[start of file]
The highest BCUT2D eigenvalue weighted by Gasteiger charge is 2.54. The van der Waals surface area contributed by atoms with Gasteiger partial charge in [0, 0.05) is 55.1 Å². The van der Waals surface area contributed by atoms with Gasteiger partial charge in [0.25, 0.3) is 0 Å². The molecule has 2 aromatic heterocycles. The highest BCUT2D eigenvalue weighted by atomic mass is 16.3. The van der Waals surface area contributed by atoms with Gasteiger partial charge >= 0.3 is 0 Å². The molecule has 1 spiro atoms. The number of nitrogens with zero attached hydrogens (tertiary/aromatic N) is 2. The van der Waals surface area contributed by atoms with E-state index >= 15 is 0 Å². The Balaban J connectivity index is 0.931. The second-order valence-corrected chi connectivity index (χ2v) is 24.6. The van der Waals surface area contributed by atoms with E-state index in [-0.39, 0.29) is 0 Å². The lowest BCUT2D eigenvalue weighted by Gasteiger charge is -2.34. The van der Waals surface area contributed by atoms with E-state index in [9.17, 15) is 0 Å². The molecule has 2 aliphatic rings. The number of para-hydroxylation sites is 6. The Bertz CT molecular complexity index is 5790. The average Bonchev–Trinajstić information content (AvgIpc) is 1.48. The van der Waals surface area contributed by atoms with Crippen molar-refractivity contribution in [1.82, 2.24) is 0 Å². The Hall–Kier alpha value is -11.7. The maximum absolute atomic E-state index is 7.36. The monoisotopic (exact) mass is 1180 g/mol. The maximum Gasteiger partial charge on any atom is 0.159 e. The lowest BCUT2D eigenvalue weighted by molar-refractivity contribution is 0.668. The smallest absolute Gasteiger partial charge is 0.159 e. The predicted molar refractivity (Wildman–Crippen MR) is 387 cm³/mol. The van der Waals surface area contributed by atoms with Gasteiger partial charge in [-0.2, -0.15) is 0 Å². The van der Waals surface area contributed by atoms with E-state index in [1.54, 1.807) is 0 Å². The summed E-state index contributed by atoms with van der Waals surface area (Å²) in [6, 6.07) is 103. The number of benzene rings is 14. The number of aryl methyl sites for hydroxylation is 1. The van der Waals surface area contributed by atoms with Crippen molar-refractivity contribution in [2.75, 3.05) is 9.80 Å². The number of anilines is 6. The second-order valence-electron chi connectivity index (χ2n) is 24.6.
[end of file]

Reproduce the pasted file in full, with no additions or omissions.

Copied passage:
The highest BCUT2D eigenvalue weighted by Gasteiger charge is 2.54. The van der Waals surface area contributed by atoms with Gasteiger partial charge in [0, 0.05) is 55.1 Å². The van der Waals surface area contributed by atoms with Gasteiger partial charge in [0.25, 0.3) is 0 Å². The molecule has 2 aromatic heterocycles. The highest BCUT2D eigenvalue weighted by atomic mass is 16.3. The van der Waals surface area contributed by atoms with Gasteiger partial charge >= 0.3 is 0 Å². The molecule has 1 spiro atoms. The number of nitrogens with zero attached hydrogens (tertiary/aromatic N) is 2. The van der Waals surface area contributed by atoms with E-state index >= 15 is 0 Å². The Balaban J connectivity index is 0.931. The second-order valence-corrected chi connectivity index (χ2v) is 24.6. The van der Waals surface area contributed by atoms with E-state index in [-0.39, 0.29) is 0 Å². The lowest BCUT2D eigenvalue weighted by Gasteiger charge is -2.34. The van der Waals surface area contributed by atoms with E-state index in [9.17, 15) is 0 Å². The molecule has 2 aliphatic rings. The number of para-hydroxylation sites is 6. The Bertz CT molecular complexity index is 5790. The average Bonchev–Trinajstić information content (AvgIpc) is 1.48. The van der Waals surface area contributed by atoms with Crippen molar-refractivity contribution in [1.82, 2.24) is 0 Å². The Hall–Kier alpha value is -11.7. The maximum absolute atomic E-state index is 7.36. The monoisotopic (exact) mass is 1180 g/mol. The maximum Gasteiger partial charge on any atom is 0.159 e. The lowest BCUT2D eigenvalue weighted by molar-refractivity contribution is 0.668. The smallest absolute Gasteiger partial charge is 0.159 e. The predicted molar refractivity (Wildman–Crippen MR) is 387 cm³/mol. The van der Waals surface area contributed by atoms with Gasteiger partial charge in [-0.2, -0.15) is 0 Å². The van der Waals surface area contributed by atoms with E-state index in [1.54, 1.807) is 0 Å². The summed E-state index contributed by atoms with van der Waals surface area (Å²) in [6, 6.07) is 103. The number of benzene rings is 14. The number of aryl methyl sites for hydroxylation is 1. The van der Waals surface area contributed by atoms with Crippen molar-refractivity contribution in [2.75, 3.05) is 9.80 Å². The number of anilines is 6. The second-order valence-electron chi connectivity index (χ2n) is 24.6.